Here you get the perk of a big parking lot that’s rarely full, plus plenty of street parking. Situated in the heart of Rogers Park, the hill is a decent size and known for being a popular destination for toboggan users. It’s also great for little ones since the hill has stairs on either side, starting gates at the top of the hill and a nearby warming house. If you tire of sledding, this park also has one of the city’s best outdoor ice rinks. 6601 N. Western Ave., Rogers Park; Online: chicagoparkdistrict.com

IN THE ‘BURBS

James Park — Evanston

Some people know this park by its former life as a landfill. In fact, its biggest hill is lovingly called "Mount Trashmore" by locals. Pay that no mind—the sledding here is an absolute joy, even if the most massive mound is off-limits (the four adjacent slopes, of small and medium steepness, are open for sledding only). Dodge Ave. & Mulford St., Evanston; Online: cityofevanston.org

Blackwell Forest Preserve — Warrenville

Beautiful oak trees surround the 800-foot Mount Hoy sledding hill where $10 rents you a tube for the day. Mount Hoy is only open on the weekends and school holidays (and closes at 4 p.m.) and only for tubing. Never fear sledders, the park does have smaller sledding hills. Nearby you’ll find an ice rink, sleigh rides (check website for updates, as availability has not yet been announced) and snowshoe rental. Butterfield Rd. west of Winfield Rd., Warrenville; Online: dupageforest.org

Barrie Park — Oak Park

Climb the stairs to the tippy-top of this gentle slope that’s oh-so-popular on snowy Saturdays. The hill was redesigned for better flow but still can get icy which means the big kids will love going fast and little ones may need a grown-up to ride with them. 1011 S. Lombard Ave., Oak Park; Online: pdop.org

Eldridge Park — Elmhurst

BYO sled, tube or saucer, and let it rip at this spacious, lighted sledding hill. Lights turn on around 4 p.m. and the sled hill will close at 11 p.m. daily. Status of each of the sled hills will be communicated during the winter via the Rainout Hotline. If practicing figure 8s is more your speed, head to the park’s lagoon for skating (allowed when ice is eight inches thick). 363 Commonwealth Ln., Elmhurst; Online: epd.org

Flick Park — Glenview

This lighted sledding hill has a roughly 30-degree slope that cascades into an open field. Hill is lit until 10 p.m.. Please call 847-724-3337 (followed by extension 24) after 10:30 a.m. for current sled hill conditions. Bonus: convenient adjacent parking. 3600 Glenview Rd., Glenview; Online: glenviewparks.org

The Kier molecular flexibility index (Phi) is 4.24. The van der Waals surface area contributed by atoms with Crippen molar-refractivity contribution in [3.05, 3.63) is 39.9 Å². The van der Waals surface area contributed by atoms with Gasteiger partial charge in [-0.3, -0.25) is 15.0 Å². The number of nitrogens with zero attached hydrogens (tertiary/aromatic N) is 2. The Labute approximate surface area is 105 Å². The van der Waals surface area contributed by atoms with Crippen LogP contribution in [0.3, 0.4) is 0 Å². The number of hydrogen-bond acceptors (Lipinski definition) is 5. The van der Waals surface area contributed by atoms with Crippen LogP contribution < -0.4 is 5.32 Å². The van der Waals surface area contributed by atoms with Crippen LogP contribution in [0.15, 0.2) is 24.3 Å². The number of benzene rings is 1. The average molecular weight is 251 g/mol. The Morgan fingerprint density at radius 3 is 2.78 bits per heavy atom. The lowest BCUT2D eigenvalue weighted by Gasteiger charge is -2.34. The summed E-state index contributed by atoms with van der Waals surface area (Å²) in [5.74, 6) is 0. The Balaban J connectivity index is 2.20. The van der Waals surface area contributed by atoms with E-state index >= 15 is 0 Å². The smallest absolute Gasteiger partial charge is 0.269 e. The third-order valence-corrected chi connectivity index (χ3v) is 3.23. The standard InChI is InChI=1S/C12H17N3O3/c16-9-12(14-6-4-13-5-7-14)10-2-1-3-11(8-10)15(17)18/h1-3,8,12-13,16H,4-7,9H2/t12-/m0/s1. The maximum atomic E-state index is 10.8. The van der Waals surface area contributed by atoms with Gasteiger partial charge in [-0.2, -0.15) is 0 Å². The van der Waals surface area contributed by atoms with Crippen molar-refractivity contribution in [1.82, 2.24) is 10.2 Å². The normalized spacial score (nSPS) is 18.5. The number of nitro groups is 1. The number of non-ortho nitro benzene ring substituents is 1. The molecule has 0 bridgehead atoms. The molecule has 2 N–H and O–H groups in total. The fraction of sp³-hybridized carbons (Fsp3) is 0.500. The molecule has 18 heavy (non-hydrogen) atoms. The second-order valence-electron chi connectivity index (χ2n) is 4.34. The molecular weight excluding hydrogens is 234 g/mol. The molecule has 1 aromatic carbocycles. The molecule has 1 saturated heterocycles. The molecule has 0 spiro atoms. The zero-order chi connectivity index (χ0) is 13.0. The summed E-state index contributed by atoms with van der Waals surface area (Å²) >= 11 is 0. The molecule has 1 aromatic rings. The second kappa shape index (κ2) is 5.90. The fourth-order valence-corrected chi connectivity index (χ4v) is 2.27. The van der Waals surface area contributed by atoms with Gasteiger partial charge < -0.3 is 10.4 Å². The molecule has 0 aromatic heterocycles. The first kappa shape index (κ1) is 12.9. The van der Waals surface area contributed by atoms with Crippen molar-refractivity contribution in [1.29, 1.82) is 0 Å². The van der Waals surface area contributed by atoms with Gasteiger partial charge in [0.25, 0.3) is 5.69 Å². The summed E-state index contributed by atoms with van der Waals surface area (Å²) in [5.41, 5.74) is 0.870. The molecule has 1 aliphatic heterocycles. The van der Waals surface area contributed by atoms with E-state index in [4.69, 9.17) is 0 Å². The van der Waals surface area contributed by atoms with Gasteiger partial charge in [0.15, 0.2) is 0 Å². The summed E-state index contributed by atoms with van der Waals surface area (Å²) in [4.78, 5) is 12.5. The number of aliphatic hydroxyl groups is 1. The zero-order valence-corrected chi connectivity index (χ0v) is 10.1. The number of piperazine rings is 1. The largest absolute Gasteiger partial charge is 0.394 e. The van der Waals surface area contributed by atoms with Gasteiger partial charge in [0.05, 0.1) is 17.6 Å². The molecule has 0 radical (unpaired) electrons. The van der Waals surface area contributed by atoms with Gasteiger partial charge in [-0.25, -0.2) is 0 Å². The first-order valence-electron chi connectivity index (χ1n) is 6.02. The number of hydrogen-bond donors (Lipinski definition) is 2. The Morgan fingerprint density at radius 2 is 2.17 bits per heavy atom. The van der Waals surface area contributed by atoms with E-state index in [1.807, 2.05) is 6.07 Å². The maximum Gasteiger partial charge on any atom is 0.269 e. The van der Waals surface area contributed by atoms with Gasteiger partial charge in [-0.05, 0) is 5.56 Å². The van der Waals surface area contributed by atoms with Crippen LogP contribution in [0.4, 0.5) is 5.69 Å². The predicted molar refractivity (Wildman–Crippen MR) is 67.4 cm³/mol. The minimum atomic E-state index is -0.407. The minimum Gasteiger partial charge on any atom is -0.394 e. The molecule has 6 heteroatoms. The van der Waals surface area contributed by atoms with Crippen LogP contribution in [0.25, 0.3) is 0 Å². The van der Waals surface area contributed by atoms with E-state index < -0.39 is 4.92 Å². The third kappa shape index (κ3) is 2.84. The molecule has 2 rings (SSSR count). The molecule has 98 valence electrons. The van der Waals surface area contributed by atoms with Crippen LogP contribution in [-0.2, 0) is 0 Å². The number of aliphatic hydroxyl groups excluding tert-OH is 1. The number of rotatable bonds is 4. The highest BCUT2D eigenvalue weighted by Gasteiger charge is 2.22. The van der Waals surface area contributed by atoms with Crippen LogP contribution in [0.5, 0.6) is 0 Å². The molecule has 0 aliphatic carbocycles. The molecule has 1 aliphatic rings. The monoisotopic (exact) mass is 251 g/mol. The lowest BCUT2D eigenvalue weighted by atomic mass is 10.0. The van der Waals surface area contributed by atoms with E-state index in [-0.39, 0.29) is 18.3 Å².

Caboose Park — Lake Villa

In addition to a sizable hill, Caboose Park has one of the few toboggan chutes in the area. It’s also one of the few hills lit for late-night sled goers. The lights are on daily, 5:30 p.m.-10 p.m. 27908 Fairfield Rd., Lake Villa; Online: lakevillatownship.org

Riverwalk Sled Hill at Rotary Hill — Naperville

Right on the Naperville Riverwalk, this sledding hill allows for easy pre- or post-sledding fun with a nearby ice rink and lots of dining options in downtown Naperville. Le Chocolat has the most amazing selection of hot chocolate, for those looking for a liquid warm-up. 441 Aurora Ave., Naperville; Online: napervilleparks.org

Techny Prairie Park and Field — Northbrook

With a 28-foot hill, Techny Prairie Park and Fields may seem overwhelming for smaller sledders. However, the hill has stairs making it a ball for kids of all ages. It is well lit at night and has a warming house for kids (or parents) who need a burst of heat. 1750 Techny Rd., Northbrook; Online: nbparks.org

Century Park — Vernon Hills

We love this one because of its awesome warming shelter (open weekends only) and nearby restrooms. Sledding is permitted when snow is considered by the Park District to be deep enough; a sign posted near the hill will tell you if sledding is permitted on any given day. Century Park has an ice rink with skate rentals, as well as candy and hot drinks available for purchase.1401 Indianwood Dr., Vernon Hills; Online: vhparkdistrict.org

North Salk Park — Rolling Meadows

Very family friendly, especially for little ones because it’s one of the few hills with steps for the climb back up. There is no sledding allowed if a red flag is posted; a yellow flag means use caution. In the evenings, the hill is lit up. 3160 Owl Dr., Rolling Meadows; Online: rmparks.org

Villa Olivia — Bartlett

For a downhill experience with a little more intensity, head to Villa Olivia. Participants must be at least 6 years old and 42 inches tall to ride alone. Ages 4 and 5 may rideshare with a paying adult age 18 and over. For safety reasons, no one under the age of 4 may go snow tubing. Fee includes two hours of snow tubing, use of the conveyor lift (aka magic carpet) and snow tube. Snow tubing is not guaranteed without an online reservation. For daily updates on availability and conditions call the snow phone at 630-540-4199. 1401 W. Lake St., Barlett; Online: bartlettparks.org

— Debra Flanagan